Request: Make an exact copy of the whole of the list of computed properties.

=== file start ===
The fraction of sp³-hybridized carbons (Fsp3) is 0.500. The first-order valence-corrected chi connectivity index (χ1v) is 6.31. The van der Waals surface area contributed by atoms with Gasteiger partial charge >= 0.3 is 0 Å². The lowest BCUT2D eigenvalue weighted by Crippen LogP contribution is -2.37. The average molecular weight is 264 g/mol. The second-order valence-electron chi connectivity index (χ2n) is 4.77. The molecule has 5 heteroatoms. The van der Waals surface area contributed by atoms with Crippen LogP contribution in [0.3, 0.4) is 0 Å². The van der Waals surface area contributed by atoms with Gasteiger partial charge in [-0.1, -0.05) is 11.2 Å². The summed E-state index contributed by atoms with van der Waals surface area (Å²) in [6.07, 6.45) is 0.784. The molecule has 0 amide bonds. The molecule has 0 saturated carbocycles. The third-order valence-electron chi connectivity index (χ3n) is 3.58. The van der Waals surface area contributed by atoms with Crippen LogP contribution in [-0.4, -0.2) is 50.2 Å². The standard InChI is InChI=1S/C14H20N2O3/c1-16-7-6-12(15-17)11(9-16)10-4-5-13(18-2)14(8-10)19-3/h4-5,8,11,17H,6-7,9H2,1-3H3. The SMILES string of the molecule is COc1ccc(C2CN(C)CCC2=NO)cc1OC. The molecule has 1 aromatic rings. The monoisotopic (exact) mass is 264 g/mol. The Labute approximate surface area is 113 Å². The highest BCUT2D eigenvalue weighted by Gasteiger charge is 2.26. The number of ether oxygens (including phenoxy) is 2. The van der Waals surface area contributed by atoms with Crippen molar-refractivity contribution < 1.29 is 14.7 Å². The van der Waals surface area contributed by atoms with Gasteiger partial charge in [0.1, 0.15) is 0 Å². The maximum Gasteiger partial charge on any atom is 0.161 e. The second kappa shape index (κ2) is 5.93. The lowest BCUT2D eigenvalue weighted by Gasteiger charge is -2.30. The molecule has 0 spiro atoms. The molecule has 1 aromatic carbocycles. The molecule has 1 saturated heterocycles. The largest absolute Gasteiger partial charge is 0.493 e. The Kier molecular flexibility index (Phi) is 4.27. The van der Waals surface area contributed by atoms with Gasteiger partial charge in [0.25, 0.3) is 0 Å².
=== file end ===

The fraction of sp³-hybridized carbons (Fsp3) is 0.500. The first-order valence-corrected chi connectivity index (χ1v) is 6.31. The van der Waals surface area contributed by atoms with Gasteiger partial charge >= 0.3 is 0 Å². The lowest BCUT2D eigenvalue weighted by Crippen LogP contribution is -2.37. The average molecular weight is 264 g/mol. The second-order valence-electron chi connectivity index (χ2n) is 4.77. The molecule has 5 heteroatoms. The van der Waals surface area contributed by atoms with Crippen LogP contribution in [0.3, 0.4) is 0 Å². The van der Waals surface area contributed by atoms with Gasteiger partial charge in [-0.1, -0.05) is 11.2 Å². The summed E-state index contributed by atoms with van der Waals surface area (Å²) in [6.07, 6.45) is 0.784. The molecule has 0 amide bonds. The molecule has 0 saturated carbocycles. The third-order valence-electron chi connectivity index (χ3n) is 3.58. The van der Waals surface area contributed by atoms with Crippen LogP contribution in [-0.4, -0.2) is 50.2 Å². The standard InChI is InChI=1S/C14H20N2O3/c1-16-7-6-12(15-17)11(9-16)10-4-5-13(18-2)14(8-10)19-3/h4-5,8,11,17H,6-7,9H2,1-3H3. The SMILES string of the molecule is COc1ccc(C2CN(C)CCC2=NO)cc1OC. The molecule has 1 aromatic rings. The monoisotopic (exact) mass is 264 g/mol. The Labute approximate surface area is 113 Å². The highest BCUT2D eigenvalue weighted by Gasteiger charge is 2.26. The number of ether oxygens (including phenoxy) is 2. The van der Waals surface area contributed by atoms with Crippen molar-refractivity contribution < 1.29 is 14.7 Å². The van der Waals surface area contributed by atoms with Gasteiger partial charge in [0.1, 0.15) is 0 Å². The maximum Gasteiger partial charge on any atom is 0.161 e. The second kappa shape index (κ2) is 5.93. The lowest BCUT2D eigenvalue weighted by Gasteiger charge is -2.30. The molecule has 0 spiro atoms. The molecule has 1 aromatic carbocycles. The molecule has 1 saturated heterocycles. The largest absolute Gasteiger partial charge is 0.493 e. The Kier molecular flexibility index (Phi) is 4.27. The van der Waals surface area contributed by atoms with Gasteiger partial charge in [0.25, 0.3) is 0 Å².